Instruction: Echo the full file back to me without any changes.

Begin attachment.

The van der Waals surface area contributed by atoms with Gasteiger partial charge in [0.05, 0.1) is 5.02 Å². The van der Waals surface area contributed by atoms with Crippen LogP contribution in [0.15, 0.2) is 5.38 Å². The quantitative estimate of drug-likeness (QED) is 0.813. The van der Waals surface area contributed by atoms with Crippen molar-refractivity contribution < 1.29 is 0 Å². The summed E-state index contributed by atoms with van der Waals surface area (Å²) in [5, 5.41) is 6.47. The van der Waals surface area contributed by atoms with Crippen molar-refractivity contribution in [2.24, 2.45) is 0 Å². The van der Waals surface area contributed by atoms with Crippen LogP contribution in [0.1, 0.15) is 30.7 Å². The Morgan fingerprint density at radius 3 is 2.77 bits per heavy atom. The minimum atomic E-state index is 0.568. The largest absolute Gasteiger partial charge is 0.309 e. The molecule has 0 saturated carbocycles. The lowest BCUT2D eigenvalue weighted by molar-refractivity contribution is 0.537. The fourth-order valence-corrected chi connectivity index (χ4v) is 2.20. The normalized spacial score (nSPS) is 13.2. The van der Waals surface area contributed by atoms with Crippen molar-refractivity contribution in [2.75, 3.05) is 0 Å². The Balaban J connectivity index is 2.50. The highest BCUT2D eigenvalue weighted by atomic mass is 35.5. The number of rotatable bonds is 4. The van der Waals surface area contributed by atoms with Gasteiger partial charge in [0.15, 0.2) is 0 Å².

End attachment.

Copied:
The van der Waals surface area contributed by atoms with Gasteiger partial charge in [0.05, 0.1) is 5.02 Å². The van der Waals surface area contributed by atoms with Crippen LogP contribution in [0.15, 0.2) is 5.38 Å². The quantitative estimate of drug-likeness (QED) is 0.813. The van der Waals surface area contributed by atoms with Crippen molar-refractivity contribution < 1.29 is 0 Å². The summed E-state index contributed by atoms with van der Waals surface area (Å²) in [5, 5.41) is 6.47. The van der Waals surface area contributed by atoms with Crippen molar-refractivity contribution in [2.24, 2.45) is 0 Å². The van der Waals surface area contributed by atoms with Crippen LogP contribution in [0.1, 0.15) is 30.7 Å². The Morgan fingerprint density at radius 3 is 2.77 bits per heavy atom. The minimum atomic E-state index is 0.568. The largest absolute Gasteiger partial charge is 0.309 e. The molecule has 0 saturated carbocycles. The lowest BCUT2D eigenvalue weighted by molar-refractivity contribution is 0.537. The fourth-order valence-corrected chi connectivity index (χ4v) is 2.20. The normalized spacial score (nSPS) is 13.2. The van der Waals surface area contributed by atoms with Crippen molar-refractivity contribution in [2.75, 3.05) is 0 Å². The Balaban J connectivity index is 2.50. The highest BCUT2D eigenvalue weighted by atomic mass is 35.5. The number of rotatable bonds is 4. The van der Waals surface area contributed by atoms with Gasteiger partial charge in [0.15, 0.2) is 0 Å².